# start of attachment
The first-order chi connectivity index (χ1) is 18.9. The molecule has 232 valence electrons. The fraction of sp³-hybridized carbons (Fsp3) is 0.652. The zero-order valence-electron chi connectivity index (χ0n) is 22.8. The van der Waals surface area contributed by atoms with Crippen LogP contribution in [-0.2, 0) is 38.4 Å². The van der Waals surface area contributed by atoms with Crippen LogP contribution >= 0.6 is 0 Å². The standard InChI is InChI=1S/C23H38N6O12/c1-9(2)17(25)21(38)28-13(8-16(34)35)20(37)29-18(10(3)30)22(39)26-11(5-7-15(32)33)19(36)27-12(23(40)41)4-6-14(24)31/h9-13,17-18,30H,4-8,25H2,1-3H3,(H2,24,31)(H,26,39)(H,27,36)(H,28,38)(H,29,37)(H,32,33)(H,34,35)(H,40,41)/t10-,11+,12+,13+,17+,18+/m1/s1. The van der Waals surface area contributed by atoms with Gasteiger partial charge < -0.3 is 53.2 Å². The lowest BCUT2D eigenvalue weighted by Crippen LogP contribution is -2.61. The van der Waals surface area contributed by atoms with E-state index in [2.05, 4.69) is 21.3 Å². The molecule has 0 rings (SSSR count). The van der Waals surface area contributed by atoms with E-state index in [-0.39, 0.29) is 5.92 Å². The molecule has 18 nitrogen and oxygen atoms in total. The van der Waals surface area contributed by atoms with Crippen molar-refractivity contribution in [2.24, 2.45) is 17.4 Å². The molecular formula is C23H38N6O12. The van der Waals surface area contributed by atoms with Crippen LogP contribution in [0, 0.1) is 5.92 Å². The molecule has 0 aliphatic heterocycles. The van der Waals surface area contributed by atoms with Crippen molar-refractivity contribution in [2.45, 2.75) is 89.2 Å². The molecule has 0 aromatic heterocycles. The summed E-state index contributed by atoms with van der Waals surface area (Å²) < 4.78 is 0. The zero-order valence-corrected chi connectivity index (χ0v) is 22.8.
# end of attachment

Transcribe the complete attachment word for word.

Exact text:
The first-order chi connectivity index (χ1) is 18.9. The molecule has 232 valence electrons. The fraction of sp³-hybridized carbons (Fsp3) is 0.652. The zero-order valence-electron chi connectivity index (χ0n) is 22.8. The van der Waals surface area contributed by atoms with Crippen LogP contribution in [-0.2, 0) is 38.4 Å². The van der Waals surface area contributed by atoms with Crippen LogP contribution >= 0.6 is 0 Å². The standard InChI is InChI=1S/C23H38N6O12/c1-9(2)17(25)21(38)28-13(8-16(34)35)20(37)29-18(10(3)30)22(39)26-11(5-7-15(32)33)19(36)27-12(23(40)41)4-6-14(24)31/h9-13,17-18,30H,4-8,25H2,1-3H3,(H2,24,31)(H,26,39)(H,27,36)(H,28,38)(H,29,37)(H,32,33)(H,34,35)(H,40,41)/t10-,11+,12+,13+,17+,18+/m1/s1. The van der Waals surface area contributed by atoms with Gasteiger partial charge < -0.3 is 53.2 Å². The lowest BCUT2D eigenvalue weighted by Crippen LogP contribution is -2.61. The van der Waals surface area contributed by atoms with E-state index in [2.05, 4.69) is 21.3 Å². The molecule has 0 rings (SSSR count). The van der Waals surface area contributed by atoms with E-state index in [-0.39, 0.29) is 5.92 Å². The molecule has 18 nitrogen and oxygen atoms in total. The van der Waals surface area contributed by atoms with Crippen molar-refractivity contribution in [2.24, 2.45) is 17.4 Å². The molecular formula is C23H38N6O12. The van der Waals surface area contributed by atoms with Crippen LogP contribution in [0, 0.1) is 5.92 Å². The molecule has 0 aliphatic heterocycles. The van der Waals surface area contributed by atoms with Crippen molar-refractivity contribution in [2.45, 2.75) is 89.2 Å². The molecule has 0 aromatic heterocycles. The summed E-state index contributed by atoms with van der Waals surface area (Å²) < 4.78 is 0. The zero-order valence-corrected chi connectivity index (χ0v) is 22.8.